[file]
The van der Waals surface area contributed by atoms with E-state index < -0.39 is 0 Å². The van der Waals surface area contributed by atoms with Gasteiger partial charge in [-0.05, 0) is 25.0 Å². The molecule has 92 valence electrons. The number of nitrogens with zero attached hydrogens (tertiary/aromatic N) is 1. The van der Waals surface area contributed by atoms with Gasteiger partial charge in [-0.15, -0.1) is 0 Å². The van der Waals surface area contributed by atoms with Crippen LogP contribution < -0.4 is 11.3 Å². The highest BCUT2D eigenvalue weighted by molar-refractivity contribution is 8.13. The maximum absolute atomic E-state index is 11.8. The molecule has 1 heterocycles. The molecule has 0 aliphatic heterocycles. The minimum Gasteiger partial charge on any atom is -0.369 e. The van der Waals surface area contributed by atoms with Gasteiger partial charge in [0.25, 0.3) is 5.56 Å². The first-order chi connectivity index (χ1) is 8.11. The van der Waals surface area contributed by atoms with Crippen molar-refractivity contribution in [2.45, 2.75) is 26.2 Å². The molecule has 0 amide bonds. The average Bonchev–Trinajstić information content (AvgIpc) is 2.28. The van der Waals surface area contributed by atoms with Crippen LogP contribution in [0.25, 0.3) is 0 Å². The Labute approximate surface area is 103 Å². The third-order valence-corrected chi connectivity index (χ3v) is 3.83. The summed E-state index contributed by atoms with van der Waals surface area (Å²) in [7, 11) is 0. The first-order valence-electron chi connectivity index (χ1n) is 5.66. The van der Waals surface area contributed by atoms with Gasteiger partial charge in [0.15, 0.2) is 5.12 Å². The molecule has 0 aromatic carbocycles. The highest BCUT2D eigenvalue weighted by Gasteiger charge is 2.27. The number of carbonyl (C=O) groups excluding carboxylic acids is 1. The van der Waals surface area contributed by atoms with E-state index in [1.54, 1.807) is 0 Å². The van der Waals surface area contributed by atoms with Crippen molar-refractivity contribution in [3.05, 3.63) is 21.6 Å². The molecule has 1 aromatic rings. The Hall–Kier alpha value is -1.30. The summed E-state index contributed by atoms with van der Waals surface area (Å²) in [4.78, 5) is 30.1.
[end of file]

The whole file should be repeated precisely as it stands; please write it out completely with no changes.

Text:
The van der Waals surface area contributed by atoms with E-state index < -0.39 is 0 Å². The van der Waals surface area contributed by atoms with Gasteiger partial charge in [-0.05, 0) is 25.0 Å². The molecule has 92 valence electrons. The number of nitrogens with zero attached hydrogens (tertiary/aromatic N) is 1. The van der Waals surface area contributed by atoms with Gasteiger partial charge in [-0.15, -0.1) is 0 Å². The van der Waals surface area contributed by atoms with Crippen LogP contribution < -0.4 is 11.3 Å². The highest BCUT2D eigenvalue weighted by molar-refractivity contribution is 8.13. The maximum absolute atomic E-state index is 11.8. The molecule has 1 heterocycles. The molecule has 0 aliphatic heterocycles. The minimum Gasteiger partial charge on any atom is -0.369 e. The van der Waals surface area contributed by atoms with Gasteiger partial charge in [0.25, 0.3) is 5.56 Å². The first-order chi connectivity index (χ1) is 8.11. The van der Waals surface area contributed by atoms with Crippen molar-refractivity contribution in [2.45, 2.75) is 26.2 Å². The molecule has 0 amide bonds. The average Bonchev–Trinajstić information content (AvgIpc) is 2.28. The van der Waals surface area contributed by atoms with Crippen LogP contribution in [0.25, 0.3) is 0 Å². The Labute approximate surface area is 103 Å². The third-order valence-corrected chi connectivity index (χ3v) is 3.83. The summed E-state index contributed by atoms with van der Waals surface area (Å²) in [7, 11) is 0. The first-order valence-electron chi connectivity index (χ1n) is 5.66. The van der Waals surface area contributed by atoms with Gasteiger partial charge in [0.15, 0.2) is 5.12 Å². The molecule has 0 aromatic carbocycles. The highest BCUT2D eigenvalue weighted by Gasteiger charge is 2.27. The number of carbonyl (C=O) groups excluding carboxylic acids is 1. The van der Waals surface area contributed by atoms with E-state index in [1.54, 1.807) is 0 Å². The van der Waals surface area contributed by atoms with Crippen molar-refractivity contribution in [3.05, 3.63) is 21.6 Å². The molecule has 1 aromatic rings. The Hall–Kier alpha value is -1.30. The summed E-state index contributed by atoms with van der Waals surface area (Å²) in [4.78, 5) is 30.1.